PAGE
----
For most open-back planars, this isn’t the case, but Kenneton only utilizes its principle for depth. However, the sense of depth on the Thekk isn’t as well-realized as it is on the Thror. Separation and layering are still functional, but not as articulate, and fail to realize a more grandiose image. That being said, the overall spaciousness is still enjoyable It strays away from an interior headspace, and performs more of a non-linear output that just brushes the sides of your ears. This sensation replicates being close up to a band at a small concert venue, with the loudspeakers closer to you than you might like.

Low End

If you’re looking for a sizable bass response, with impact and deep resonance, you’re not going to get that with the Thekk. Instead, the Thekk offers a more dynamic and lean tonality, with exceptional clarity. What’s the most surprising here, is that the Thekk actually provides some character to its bass this time around, featuring more thumpy textures that give the timbre a bit more power compared to its natural counterparts.

While the image might not present the most slam, the bass is at its best with more subtle, growling resonances, like in the track “Distant Lights” by Burial. Here the bass sits deeply in your throat, making it perfect for low strings and bass synths that get to properly feel like they’re growing and extending into the sound spectrum.


The Thekk showcases a very dominant midrange, with an enthusiastic tonality and richness. Instruments and effects appear natural and bodied, making a majority of genres fare with an equal amount of fidelity. Vocals in most registers produce crisp details with emphasis from the low and upper midrange. The Reverb caked piano tones on the album “Nightmare Ending” by Eluvium portrayed an ideal sense of intimacy and fullness that made the album more compelling, especially when the whispery vocals surprise you at the very end.


Treble can be a little bit of a mixed bag. While there a detailed presence in the high frequencies, the tonality can be very bright and almost piercing. I like to go easy on treble most of the time, but the Thekk might not be as digestible for people who might be sensitive to those frequencies. Some of the details are very nice, especially when listening to ambient music from the likes of Aphex Twin. The first track off of “Selected Ambient Works” brings a rich sizzling high-hat in the very beginning that can be blissful for the ear, but other tracks can have a much harsher resonance.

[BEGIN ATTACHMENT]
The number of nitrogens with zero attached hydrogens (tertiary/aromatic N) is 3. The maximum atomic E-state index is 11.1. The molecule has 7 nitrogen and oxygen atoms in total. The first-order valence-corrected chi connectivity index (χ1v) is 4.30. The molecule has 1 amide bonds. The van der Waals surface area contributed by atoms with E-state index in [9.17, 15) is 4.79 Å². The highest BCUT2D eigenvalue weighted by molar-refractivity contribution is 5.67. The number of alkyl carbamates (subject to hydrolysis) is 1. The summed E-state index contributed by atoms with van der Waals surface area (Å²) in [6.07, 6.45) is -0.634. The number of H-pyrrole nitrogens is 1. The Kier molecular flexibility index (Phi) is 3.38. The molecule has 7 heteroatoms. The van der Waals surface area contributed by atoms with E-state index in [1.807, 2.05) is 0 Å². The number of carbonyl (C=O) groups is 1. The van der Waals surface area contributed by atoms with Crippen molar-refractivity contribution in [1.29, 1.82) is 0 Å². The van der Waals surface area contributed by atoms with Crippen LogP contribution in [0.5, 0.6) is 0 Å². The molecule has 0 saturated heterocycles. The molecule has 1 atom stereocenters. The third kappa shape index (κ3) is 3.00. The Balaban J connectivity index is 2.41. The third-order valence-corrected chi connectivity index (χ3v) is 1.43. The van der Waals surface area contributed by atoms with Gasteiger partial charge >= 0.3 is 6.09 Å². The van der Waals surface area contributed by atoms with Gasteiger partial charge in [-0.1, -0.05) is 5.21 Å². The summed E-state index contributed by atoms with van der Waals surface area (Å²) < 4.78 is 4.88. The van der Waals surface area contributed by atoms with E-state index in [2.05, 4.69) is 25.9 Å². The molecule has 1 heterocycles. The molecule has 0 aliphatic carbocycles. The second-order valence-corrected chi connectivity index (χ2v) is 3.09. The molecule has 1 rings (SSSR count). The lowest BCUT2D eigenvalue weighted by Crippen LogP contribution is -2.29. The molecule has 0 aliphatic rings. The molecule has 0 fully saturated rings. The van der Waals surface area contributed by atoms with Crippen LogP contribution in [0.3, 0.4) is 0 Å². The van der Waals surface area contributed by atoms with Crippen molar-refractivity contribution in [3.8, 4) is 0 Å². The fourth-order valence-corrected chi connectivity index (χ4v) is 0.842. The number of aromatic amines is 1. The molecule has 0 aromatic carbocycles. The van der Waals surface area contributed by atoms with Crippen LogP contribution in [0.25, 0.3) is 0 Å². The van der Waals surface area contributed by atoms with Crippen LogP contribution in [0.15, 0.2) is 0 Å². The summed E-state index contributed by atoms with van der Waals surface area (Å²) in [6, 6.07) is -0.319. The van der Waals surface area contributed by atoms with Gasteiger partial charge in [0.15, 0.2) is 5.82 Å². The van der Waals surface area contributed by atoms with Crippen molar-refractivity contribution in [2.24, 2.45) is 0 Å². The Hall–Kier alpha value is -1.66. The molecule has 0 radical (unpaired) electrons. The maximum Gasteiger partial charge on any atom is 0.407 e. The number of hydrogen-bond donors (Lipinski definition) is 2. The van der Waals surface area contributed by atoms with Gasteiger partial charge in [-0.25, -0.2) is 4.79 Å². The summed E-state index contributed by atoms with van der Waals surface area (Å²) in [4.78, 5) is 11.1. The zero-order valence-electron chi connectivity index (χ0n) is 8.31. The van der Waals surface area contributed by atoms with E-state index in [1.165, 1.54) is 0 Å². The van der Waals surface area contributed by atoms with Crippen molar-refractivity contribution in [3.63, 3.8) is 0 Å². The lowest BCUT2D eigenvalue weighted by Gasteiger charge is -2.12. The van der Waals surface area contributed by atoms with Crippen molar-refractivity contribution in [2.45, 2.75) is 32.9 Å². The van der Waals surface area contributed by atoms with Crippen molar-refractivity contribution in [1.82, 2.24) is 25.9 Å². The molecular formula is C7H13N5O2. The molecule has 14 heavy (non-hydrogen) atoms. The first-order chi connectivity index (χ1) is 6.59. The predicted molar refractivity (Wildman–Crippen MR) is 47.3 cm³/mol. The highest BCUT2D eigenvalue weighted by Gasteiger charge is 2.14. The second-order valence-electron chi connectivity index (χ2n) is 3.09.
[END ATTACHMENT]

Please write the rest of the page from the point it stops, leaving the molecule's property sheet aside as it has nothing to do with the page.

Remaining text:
This is another Kennerton model that has a unique sound signature but doesn’t exactly deliver on exerting you might expect. The build quality and overall design are still unmatched, and the timbre still feels natural and accurate to the mix. However, this is an even harder sell than the Thror due to its price and sometimes harsh treble response. The Thekk is still an incredibly impressive headphone, but a tough one to properly recommend.   

Pros and Cons

Pros: Build quality, Light and Comfortable, Natural mids

Cons: Harsh highs, Tight soundstage, Price

The Kennerton Thekk is available at Audio 46.

Discuss the Kennerton Thekk on our forums here.

Compare the ranking of various headphones, earbuds and in-ear monitors using our tools.

Discuss this, and much more, over on our forum.

MAJORHIFI may receive commissions from retail offers.
Previous articleCoumi TWS 834A Review
Next articleKennerton Releases New Rognir Closed-Back Planar
Alex S. is a sound designer and voice-over artist who has worked in film, commercials, and podcasts. He loves horror movies and emo music.